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India introduces SOPs for approving new ports to ensure controlled growth in maritime sector

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NEW DELHI : India is preparing strict Standard Operating Protocols (SOPs) for approving new ports and ensuring a regulated growth of the maritime sector, a senior government official said. Full capacity utilisation at existing ports will be prioritised before approving new ones.

“The investments made in setting up ports should be safeguarded. These SOPs will ensure structured growth of Indian ports,” the official said.

Ports, highways and other large logistic infrastructure projects, rely on long term market exclusivity to recoup the investments made in such large projects. A new port or terminal in the vicinity of an existing one may further delay profitability or even make an older asset unviable.

India presently has 226 registered ports of which only 78 are operational. Among those functional, 40 are handling only passenger traffic and are mostly in the Andaman & Nicobar (A&N) and Lakshadweep islands.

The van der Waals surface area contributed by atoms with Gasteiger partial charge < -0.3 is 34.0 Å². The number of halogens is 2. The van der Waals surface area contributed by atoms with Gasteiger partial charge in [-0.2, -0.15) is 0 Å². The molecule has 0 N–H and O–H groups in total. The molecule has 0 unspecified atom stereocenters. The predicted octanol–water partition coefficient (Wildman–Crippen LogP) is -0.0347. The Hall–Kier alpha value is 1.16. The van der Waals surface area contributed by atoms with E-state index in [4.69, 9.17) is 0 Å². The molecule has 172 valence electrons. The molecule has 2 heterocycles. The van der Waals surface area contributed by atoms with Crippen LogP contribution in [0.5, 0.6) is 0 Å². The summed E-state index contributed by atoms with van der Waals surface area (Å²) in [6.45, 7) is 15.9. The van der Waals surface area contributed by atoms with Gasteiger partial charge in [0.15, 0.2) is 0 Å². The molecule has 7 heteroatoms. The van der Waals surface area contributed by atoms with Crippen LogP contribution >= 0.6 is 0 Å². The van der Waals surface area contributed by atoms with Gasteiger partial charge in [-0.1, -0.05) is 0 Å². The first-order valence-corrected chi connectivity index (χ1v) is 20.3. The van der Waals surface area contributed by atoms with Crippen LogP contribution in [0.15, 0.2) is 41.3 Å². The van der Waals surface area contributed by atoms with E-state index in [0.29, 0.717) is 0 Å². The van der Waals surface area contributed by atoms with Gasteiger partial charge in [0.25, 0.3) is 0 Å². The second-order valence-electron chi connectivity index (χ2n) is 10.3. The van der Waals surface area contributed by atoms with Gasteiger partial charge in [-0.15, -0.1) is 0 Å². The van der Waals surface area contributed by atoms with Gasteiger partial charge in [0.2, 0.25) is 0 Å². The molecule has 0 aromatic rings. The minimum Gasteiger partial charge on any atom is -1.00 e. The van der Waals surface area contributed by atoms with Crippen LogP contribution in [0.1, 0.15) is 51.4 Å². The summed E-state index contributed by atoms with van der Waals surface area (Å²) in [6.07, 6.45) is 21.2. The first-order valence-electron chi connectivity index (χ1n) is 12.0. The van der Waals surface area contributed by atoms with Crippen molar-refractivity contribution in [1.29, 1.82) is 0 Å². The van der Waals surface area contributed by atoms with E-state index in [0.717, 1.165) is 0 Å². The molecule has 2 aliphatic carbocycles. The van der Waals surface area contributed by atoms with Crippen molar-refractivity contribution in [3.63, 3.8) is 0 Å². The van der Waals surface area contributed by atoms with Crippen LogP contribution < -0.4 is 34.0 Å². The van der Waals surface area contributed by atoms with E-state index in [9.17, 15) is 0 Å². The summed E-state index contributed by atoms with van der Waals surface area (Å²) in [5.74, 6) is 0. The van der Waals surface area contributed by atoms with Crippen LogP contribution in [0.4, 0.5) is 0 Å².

“There are over 100 ports, largely notified by states, which have not been developed for several years or are making negligible progress. These pose an unnecessary risk to investment in nearby ports,” the official cited above said.

The new SOPs mandate any new ports to be part of existing master plans of Centre or state governments. Even new terminals in existing ports should be part of master plans.

New projects also need to have evidence of port connectivity infrastructure such as road, rail, or pipelines for cargo to be in place. This is aimed at reducing the risk of a new asset for future infrastructure creation.

The proposed SOPs will further empower the Union Ports, Shipping, and Waterways Ministry to decide which port can handle export-import (EXIM), Petroleum, Oil, and Lubricants (POL), Liquefied Petroleum Gas (LPG), Liquefied Natural Gas (LNG), hazardous, and explosive cargo.

While the Centre had a say in the pre-SOP regime as well, these permits – after the approval from the Central Board of Indirect Taxes and Customs (CBIC) – were largely issued at the discretion of state governments.

“There rules will be more strictly applicable on ports seeking to facilitate EXIM and petroleum cargo movement,” a second official said, adding that passenger and domestic cargo focused ports will continue to get speedier approvals since the Centre wants to encourage coastal shipping.

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